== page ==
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How The Rise of Technology Felt When We Were Poor


Jun. 5 2019, Updated 6:15 p.m. ET

I joke a lot about being poor, but in all honesty it’s not funny at all and it has affected my life in major ways. One of those ways is my relationship with technology.

In a recent post on Medium, writer John Bogna perfectly described how “the sheer mental stress of poverty utterly changes our relationship to technology” and my mind fluttered as I could immediately relate to so many points brought up.

I too, am an older millennial and the biggest purchase my parents made for my sister and me was a PS2 in 2001. The gift was so far out of our realm of possibilities that we didn’t even think this was possible. We were 11 years old, all of our friends had internet in their homes, and we never could afford the first Playstation console.

We didn’t get a computer at home until I was about 13 years old. Think of all the school projects my peers could easily complete online in the comfort of their homes at whatever time they pleased. I was in a whole different playing field. I had to make sure I got my things done before the library closed, and I hoped that I picked out really good books.

Computers cost a lot back then. By the time my parents decided we probably needed a computer to keep up with society, they asked me for my opinion and I immediately said “yes. middle school projects were hard without it, and I don’t want my sister to go through it like I did.”

I kept a flip phone up until I was around 22-23 years old. I thought this was normal until my sister commented “Johana, you still use a flip-phone.” Then I got really insecure. My thought process was “if it isn’t broken and still useful, why would I get rid of it for something new?”

It didn’t make sense for me to spend that money.

Maybe you might be thinking why this affected me differently than it had affected my sister, and the answer is pretty simple. Main reason was that I’m older so everything my parents went through trickled down to me, and later to her. We were also on completely different paths. I went to college soon after graduating high school. My sister chose to forego that route and got a job instead.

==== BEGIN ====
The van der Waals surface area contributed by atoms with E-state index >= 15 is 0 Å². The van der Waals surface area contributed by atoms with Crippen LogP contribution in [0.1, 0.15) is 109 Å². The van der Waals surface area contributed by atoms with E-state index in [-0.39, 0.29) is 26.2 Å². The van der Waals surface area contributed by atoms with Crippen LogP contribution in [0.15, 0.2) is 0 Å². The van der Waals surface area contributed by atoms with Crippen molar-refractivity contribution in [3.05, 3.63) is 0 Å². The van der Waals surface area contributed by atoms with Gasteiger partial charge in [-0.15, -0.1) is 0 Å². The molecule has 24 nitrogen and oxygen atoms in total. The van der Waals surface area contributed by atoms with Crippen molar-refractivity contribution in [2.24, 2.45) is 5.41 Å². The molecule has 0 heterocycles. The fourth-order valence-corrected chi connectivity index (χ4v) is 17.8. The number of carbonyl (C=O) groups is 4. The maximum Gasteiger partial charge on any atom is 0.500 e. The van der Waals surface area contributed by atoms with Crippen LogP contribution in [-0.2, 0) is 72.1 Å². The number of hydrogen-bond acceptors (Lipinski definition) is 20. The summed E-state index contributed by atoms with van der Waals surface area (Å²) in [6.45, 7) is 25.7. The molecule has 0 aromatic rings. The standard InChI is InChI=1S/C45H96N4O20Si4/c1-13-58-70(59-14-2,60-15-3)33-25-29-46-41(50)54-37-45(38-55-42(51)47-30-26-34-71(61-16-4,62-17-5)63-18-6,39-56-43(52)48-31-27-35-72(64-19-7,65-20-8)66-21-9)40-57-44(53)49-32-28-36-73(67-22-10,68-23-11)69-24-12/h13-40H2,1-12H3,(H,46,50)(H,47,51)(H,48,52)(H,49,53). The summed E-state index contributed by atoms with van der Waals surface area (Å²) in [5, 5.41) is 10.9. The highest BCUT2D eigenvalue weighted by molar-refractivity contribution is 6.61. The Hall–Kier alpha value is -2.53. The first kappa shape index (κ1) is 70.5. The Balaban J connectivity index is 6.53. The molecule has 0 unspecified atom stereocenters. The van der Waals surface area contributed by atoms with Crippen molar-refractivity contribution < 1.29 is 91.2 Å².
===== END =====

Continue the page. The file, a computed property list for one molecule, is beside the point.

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During high school, I cared about things that my sister had absolutely no interest in. Prom was a major reason why I needed to get a job in high school. I knew that my parents wouldn’t be able to afford what I wanted so I went out and got it for myself. By the time I graduated high school, I had saved up about $2,000 (and this was after my prom expenses.)

Eventually, I had to give that money to my dad. Being the Class of 2008 was all fun and games until the recession hit. I thought I was on the right track. I thought I had it all figured out, but I failed to think of all the ways I could lose that money. I also failed to recognize that at that point, I had more money than my parents.

During all of this time, technology was not in my mind at all. I had a phone that I would text with. My dad bought me a laptop for college. That was all I needed.

When iPhones became popular, it was just another luxury item I couldn’t afford and that I didn’t need. To this day, iPhones in my mind are luxury items.

My switch from a flip-phone to a smartphone happened about a year after my sister told me:

“You need to think about how necessary smartphones are. Most jobs want people who are technologically savvy. If you apply to jobs and you don’t even know how to use a smartphone, who do you think they’re going to choose for those jobs?”

I tried to argue that it was discrimination because why would they not consider that we can’t afford it? Getting a smartphone is one thing, but paying monthly for wi-fi AND data? That’s ridiculous.

“It really isn’t fair, but they don’t care.”

That’s when I realized that if I wanted to compete with society, I had to first get on their playing field. Whatever setbacks got me to that playing field would be worth it, but I absolutely had to get there.

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